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Pilot Insights – Who’s Flying?

Pilot Insights – Who’s Flying?
Notice Number: NOTC6069

Tell me if this situation sounds familiar:  You are flying with a friend in her aircraft.  All is well until you set up for landing and hear ATIS is calling for some strong gusty crosswinds. Although you have more total flight time than your friend, she has a lot more experience in this particular plane. Not dissuaded by the rough winds, your friend executes a safe, albeit scary landing. After exiting the runway, you each say, “I never would have done that if I was by myself, but I figured you knew what you were doing.”

Or maybe you can identify with this situation: During a flight with your buddy in the left seat, you notice that he seems engrossed in his iPad. You then realize that the plane has wandered off course and altitude a bit, so you nudge it back to wings-level.  Your partner notices your action, but does not say anything.  After a while, you again notice the aircraft veer off course, and you correct it a second time.  A few minutes later, Center asks if you are on your requested heading and altitude, since you seem to be straying from your intended flight path and are no longer at your hemispheric altitude.  After a bit of embarrassed radio conversation, the airplane is back on desired heading and altitude.  The two of you then look at each other and simultaneously say, “I thought you were flying!”

These two situations highlight the importance of determining who’s really in charge during a flight. Let’s start by reviewing some common misconceptions about pilot in command (PIC) time. Title 14 Code of Federal Regulations (14 CFR) section 1.1defines Pilot in Command, while section 61.51 describes who can log PIC time.  According to 14 CFR section 1.1:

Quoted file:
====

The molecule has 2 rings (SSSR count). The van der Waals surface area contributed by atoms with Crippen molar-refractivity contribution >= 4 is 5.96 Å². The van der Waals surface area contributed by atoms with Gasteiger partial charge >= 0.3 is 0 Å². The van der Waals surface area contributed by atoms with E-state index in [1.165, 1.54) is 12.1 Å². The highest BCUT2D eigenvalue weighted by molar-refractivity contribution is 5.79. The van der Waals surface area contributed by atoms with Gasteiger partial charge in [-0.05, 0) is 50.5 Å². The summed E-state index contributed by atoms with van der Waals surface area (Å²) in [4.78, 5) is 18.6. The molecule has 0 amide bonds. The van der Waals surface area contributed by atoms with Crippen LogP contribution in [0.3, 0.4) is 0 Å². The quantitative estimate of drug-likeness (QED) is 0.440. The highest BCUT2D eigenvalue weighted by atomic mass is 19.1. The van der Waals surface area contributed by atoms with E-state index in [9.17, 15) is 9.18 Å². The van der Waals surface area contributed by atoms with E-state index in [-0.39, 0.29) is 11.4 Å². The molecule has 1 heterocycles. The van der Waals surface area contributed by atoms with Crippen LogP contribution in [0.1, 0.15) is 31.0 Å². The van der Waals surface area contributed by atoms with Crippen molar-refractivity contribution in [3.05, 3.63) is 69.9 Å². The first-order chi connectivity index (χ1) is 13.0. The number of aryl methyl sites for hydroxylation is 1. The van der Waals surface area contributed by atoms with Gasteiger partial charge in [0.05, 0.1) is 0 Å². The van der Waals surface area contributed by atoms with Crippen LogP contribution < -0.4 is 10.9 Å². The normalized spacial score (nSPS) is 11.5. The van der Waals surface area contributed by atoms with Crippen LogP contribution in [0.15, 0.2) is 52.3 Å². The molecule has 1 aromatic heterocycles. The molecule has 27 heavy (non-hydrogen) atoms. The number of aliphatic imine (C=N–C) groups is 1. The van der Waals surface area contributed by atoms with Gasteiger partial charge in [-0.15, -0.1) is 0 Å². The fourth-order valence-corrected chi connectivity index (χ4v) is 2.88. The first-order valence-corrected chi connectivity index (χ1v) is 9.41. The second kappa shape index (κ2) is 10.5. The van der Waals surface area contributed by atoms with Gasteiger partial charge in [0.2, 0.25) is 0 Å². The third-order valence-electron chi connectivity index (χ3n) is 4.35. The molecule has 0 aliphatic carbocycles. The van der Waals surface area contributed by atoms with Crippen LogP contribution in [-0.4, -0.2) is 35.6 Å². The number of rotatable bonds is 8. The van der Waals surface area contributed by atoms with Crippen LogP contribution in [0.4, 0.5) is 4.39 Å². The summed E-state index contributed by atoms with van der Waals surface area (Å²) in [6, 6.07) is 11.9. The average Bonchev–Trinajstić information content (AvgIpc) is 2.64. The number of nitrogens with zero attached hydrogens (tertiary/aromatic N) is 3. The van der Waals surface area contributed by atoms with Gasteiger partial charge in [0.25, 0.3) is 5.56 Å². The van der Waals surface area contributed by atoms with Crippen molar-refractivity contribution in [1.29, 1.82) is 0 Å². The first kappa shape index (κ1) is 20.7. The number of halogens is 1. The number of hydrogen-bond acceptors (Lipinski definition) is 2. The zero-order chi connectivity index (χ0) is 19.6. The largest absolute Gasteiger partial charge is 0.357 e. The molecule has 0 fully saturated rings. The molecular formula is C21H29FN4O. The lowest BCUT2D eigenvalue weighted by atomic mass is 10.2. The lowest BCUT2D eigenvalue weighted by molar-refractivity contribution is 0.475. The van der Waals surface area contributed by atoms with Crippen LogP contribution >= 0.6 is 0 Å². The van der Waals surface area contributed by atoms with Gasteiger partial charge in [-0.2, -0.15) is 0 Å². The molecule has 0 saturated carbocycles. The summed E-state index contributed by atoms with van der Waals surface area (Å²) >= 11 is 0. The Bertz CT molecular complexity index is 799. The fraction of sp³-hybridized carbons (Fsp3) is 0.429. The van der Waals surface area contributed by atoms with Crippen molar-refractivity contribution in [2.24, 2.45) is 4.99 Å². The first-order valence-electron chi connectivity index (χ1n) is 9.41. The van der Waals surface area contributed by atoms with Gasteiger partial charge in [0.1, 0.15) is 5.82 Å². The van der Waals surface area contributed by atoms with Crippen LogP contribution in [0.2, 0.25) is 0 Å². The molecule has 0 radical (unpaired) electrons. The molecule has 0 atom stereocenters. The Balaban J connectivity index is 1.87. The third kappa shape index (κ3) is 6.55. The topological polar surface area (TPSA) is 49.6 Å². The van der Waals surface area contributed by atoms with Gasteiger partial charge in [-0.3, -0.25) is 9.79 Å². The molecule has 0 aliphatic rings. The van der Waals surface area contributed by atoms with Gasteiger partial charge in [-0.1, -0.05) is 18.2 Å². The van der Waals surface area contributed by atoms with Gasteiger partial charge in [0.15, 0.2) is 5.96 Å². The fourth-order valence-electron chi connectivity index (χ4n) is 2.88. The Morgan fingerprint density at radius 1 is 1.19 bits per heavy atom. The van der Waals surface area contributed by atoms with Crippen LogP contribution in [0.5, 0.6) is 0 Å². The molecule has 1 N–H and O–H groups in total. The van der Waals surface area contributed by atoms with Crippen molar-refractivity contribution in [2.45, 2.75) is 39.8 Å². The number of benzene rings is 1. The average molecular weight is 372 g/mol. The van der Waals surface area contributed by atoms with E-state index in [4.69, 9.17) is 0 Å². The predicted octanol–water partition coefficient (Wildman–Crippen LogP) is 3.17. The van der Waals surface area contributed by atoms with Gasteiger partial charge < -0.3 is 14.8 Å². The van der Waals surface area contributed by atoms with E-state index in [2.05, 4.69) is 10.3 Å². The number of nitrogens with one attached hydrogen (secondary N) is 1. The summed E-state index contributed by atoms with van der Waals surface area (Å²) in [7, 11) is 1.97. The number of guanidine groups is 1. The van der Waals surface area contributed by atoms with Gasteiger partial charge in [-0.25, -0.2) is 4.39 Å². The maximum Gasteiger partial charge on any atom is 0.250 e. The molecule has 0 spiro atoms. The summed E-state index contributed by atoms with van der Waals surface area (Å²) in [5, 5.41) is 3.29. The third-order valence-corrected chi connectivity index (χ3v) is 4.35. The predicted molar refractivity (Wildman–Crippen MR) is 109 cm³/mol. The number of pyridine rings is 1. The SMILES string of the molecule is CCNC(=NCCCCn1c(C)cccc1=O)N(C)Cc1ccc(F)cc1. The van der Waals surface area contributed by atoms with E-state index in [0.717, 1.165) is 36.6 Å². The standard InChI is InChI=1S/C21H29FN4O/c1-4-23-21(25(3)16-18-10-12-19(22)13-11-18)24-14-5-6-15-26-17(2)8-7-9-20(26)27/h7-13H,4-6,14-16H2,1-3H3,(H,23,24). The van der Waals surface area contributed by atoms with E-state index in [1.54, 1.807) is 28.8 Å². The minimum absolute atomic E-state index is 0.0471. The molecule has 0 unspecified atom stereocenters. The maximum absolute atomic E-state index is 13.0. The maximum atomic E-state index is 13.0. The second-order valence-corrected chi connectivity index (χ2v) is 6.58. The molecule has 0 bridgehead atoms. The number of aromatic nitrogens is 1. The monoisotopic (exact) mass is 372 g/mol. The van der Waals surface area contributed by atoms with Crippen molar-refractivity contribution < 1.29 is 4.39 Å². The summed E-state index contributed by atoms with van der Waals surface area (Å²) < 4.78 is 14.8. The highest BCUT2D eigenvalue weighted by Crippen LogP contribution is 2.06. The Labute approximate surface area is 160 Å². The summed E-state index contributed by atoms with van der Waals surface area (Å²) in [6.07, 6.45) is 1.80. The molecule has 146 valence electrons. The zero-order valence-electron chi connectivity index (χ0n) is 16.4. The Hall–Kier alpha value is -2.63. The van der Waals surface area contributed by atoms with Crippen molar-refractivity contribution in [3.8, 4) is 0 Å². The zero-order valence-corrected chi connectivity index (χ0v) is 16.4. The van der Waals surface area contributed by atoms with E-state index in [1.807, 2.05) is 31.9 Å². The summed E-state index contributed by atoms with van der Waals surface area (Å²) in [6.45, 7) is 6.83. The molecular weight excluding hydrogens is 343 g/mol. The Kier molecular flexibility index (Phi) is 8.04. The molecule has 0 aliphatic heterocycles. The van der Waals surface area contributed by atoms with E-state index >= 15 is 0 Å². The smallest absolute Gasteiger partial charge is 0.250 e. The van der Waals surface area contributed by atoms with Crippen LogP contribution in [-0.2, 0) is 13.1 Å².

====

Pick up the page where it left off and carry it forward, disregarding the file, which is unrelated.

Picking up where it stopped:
Pilot in commandmeans the person who:
(1) Has final authority and responsibility for the operation and safety of the flight;
(2) Has been designated as pilot in command before or during the flight; and
(3) Holds the appropriate category, class, and type rating, if appropriate, for the conduct of the flight.

Note that nothing in this definition relates to actually manipulating the controls.

14 CFR section 61.51, on the other hand, deals with logging PIC time, and it states in part, that a person can log PIC time:

(e) (i) When the pilot is the sole manipulator of the controls of an aircraft for which the pilot is rated, or has sport pilot privileges for that category and class of aircraft, if the aircraft class rating is appropriate…

So, there is a bit of conflict between who logs PIC time, and who acts as PIC. For the purpose of this discussion, I want to concentrate on “who’s in charge here?”

In both of these situations, we need to address who has “the final authority” and who has been “designated as PIC.” I often think that when two pilots fly together, the topic does not come up because one or both pilots may feel embarrassed or intimidated to mention it.  After all, the PIC is the person responsible to the FAA and the insurance company if something goes wrong.  And secondly, when declaring who is PIC, you are agreeing that in an emergency, that person will be telling the other what to do.  Hmm.  That could be touchy.

Here is how I handle that.  Whether I am flying with a friend I know well, or with someone I just met, we agree — on the ground — who will be in command. In our pre-flight briefing, we agree on our destination and what we plan to do while enroute.  And of course we agree on who is PIC.

Then there is the question of who is actually in charge of manipulating the controls: PIC, or the non-PIC. Obviously, the person who is actually flying needs to be qualified to do so, but again, both of you need to agree on this.  A conversation such as this can provide a simple solution:
“Would you take the plane for a minute?”
“Sure.  I’ve got it.”
“Right.  You have the plane.”

Then, when you are ready to take the plane back:
“OK, I’ve got the plane again.”
“Roger, you have the plane”
“I have it.”

A little communication goes a long way in preventing that, “Oh, I thought you were flying situation.

Christopher Hope, Master CFI
2015 FAASTeam Representative of the Year
To contact the author, go to: http://www.chrishopefaaflightinstructor.com/
For more information on the GA Awards program go to http://www.generalaviationawards.org/

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Amanda Michelle (Younkin) Franklin 3/14/1986 – 5/27/2011 Click for information on Amanda